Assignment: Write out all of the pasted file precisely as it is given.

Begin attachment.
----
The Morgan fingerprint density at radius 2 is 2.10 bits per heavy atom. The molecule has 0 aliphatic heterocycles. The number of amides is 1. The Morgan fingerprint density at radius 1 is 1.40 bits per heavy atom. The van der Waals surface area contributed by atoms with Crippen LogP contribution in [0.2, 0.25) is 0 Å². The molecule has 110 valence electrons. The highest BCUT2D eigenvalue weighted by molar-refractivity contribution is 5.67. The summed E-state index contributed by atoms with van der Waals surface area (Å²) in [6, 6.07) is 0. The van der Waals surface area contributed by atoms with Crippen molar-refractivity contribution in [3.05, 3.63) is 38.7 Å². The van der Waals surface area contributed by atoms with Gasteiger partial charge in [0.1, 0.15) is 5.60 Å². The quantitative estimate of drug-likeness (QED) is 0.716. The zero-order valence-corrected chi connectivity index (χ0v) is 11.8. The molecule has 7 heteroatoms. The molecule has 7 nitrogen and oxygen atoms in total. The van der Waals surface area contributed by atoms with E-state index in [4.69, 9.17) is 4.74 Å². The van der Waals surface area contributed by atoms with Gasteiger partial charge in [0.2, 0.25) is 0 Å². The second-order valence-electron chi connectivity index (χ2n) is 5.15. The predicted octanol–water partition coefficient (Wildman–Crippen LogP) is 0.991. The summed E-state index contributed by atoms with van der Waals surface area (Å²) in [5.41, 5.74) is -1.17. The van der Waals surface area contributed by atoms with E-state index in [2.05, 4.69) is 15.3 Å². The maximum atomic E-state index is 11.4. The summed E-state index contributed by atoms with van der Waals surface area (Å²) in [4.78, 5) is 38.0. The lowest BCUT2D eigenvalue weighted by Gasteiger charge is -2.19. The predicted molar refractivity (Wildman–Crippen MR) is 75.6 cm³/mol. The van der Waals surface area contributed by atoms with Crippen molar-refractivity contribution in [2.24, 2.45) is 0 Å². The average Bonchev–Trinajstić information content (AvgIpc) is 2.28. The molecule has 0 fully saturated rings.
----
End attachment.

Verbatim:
The Morgan fingerprint density at radius 2 is 2.10 bits per heavy atom. The molecule has 0 aliphatic heterocycles. The number of amides is 1. The Morgan fingerprint density at radius 1 is 1.40 bits per heavy atom. The van der Waals surface area contributed by atoms with Crippen LogP contribution in [0.2, 0.25) is 0 Å². The molecule has 110 valence electrons. The highest BCUT2D eigenvalue weighted by molar-refractivity contribution is 5.67. The summed E-state index contributed by atoms with van der Waals surface area (Å²) in [6, 6.07) is 0. The van der Waals surface area contributed by atoms with Crippen molar-refractivity contribution in [3.05, 3.63) is 38.7 Å². The van der Waals surface area contributed by atoms with Gasteiger partial charge in [0.1, 0.15) is 5.60 Å². The quantitative estimate of drug-likeness (QED) is 0.716. The zero-order valence-corrected chi connectivity index (χ0v) is 11.8. The molecule has 7 heteroatoms. The molecule has 7 nitrogen and oxygen atoms in total. The van der Waals surface area contributed by atoms with E-state index in [4.69, 9.17) is 4.74 Å². The van der Waals surface area contributed by atoms with Gasteiger partial charge in [0.2, 0.25) is 0 Å². The second-order valence-electron chi connectivity index (χ2n) is 5.15. The predicted octanol–water partition coefficient (Wildman–Crippen LogP) is 0.991. The summed E-state index contributed by atoms with van der Waals surface area (Å²) in [5.41, 5.74) is -1.17. The van der Waals surface area contributed by atoms with E-state index in [2.05, 4.69) is 15.3 Å². The maximum atomic E-state index is 11.4. The summed E-state index contributed by atoms with van der Waals surface area (Å²) in [4.78, 5) is 38.0. The lowest BCUT2D eigenvalue weighted by Gasteiger charge is -2.19. The predicted molar refractivity (Wildman–Crippen MR) is 75.6 cm³/mol. The van der Waals surface area contributed by atoms with Crippen molar-refractivity contribution in [2.24, 2.45) is 0 Å². The average Bonchev–Trinajstić information content (AvgIpc) is 2.28. The molecule has 0 fully saturated rings.